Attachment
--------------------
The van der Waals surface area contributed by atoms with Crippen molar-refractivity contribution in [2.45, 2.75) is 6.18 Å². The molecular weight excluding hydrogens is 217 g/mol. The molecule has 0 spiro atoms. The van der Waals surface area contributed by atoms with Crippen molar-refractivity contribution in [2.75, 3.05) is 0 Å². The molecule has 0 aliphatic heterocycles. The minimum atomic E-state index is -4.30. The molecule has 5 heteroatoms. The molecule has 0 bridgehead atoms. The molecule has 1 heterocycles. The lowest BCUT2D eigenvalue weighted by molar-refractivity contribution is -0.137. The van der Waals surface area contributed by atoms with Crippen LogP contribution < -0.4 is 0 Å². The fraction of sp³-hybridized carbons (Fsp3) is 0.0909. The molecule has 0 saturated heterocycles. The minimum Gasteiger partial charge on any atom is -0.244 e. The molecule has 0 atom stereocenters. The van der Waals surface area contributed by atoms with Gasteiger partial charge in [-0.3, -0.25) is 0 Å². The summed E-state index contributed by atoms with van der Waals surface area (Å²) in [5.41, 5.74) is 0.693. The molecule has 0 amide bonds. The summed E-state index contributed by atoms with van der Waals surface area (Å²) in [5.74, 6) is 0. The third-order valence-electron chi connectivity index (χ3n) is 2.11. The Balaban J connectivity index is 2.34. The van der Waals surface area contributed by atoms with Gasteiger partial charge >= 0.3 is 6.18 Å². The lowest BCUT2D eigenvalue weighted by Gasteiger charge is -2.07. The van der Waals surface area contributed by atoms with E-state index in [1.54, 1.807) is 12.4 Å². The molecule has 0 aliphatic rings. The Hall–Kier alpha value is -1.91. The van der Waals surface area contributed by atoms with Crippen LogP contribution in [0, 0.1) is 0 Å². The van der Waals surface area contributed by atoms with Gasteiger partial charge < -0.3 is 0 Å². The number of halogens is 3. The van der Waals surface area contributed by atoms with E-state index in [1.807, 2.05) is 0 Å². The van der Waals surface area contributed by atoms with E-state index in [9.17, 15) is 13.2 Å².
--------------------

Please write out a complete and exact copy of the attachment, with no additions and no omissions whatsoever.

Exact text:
The van der Waals surface area contributed by atoms with Crippen molar-refractivity contribution in [2.45, 2.75) is 6.18 Å². The molecular weight excluding hydrogens is 217 g/mol. The molecule has 0 spiro atoms. The van der Waals surface area contributed by atoms with Crippen molar-refractivity contribution in [2.75, 3.05) is 0 Å². The molecule has 0 aliphatic heterocycles. The minimum atomic E-state index is -4.30. The molecule has 5 heteroatoms. The molecule has 0 bridgehead atoms. The molecule has 1 heterocycles. The lowest BCUT2D eigenvalue weighted by molar-refractivity contribution is -0.137. The van der Waals surface area contributed by atoms with Crippen LogP contribution < -0.4 is 0 Å². The fraction of sp³-hybridized carbons (Fsp3) is 0.0909. The molecule has 0 saturated heterocycles. The minimum Gasteiger partial charge on any atom is -0.244 e. The molecule has 0 atom stereocenters. The van der Waals surface area contributed by atoms with Gasteiger partial charge in [-0.3, -0.25) is 0 Å². The summed E-state index contributed by atoms with van der Waals surface area (Å²) in [5.41, 5.74) is 0.693. The molecule has 0 amide bonds. The summed E-state index contributed by atoms with van der Waals surface area (Å²) in [5.74, 6) is 0. The third-order valence-electron chi connectivity index (χ3n) is 2.11. The Balaban J connectivity index is 2.34. The van der Waals surface area contributed by atoms with Gasteiger partial charge >= 0.3 is 6.18 Å². The lowest BCUT2D eigenvalue weighted by Gasteiger charge is -2.07. The van der Waals surface area contributed by atoms with E-state index in [1.54, 1.807) is 12.4 Å². The molecule has 0 aliphatic rings. The Hall–Kier alpha value is -1.91. The van der Waals surface area contributed by atoms with Crippen LogP contribution in [0, 0.1) is 0 Å². The van der Waals surface area contributed by atoms with Gasteiger partial charge < -0.3 is 0 Å². The number of halogens is 3. The van der Waals surface area contributed by atoms with E-state index in [1.807, 2.05) is 0 Å². The van der Waals surface area contributed by atoms with E-state index in [9.17, 15) is 13.2 Å².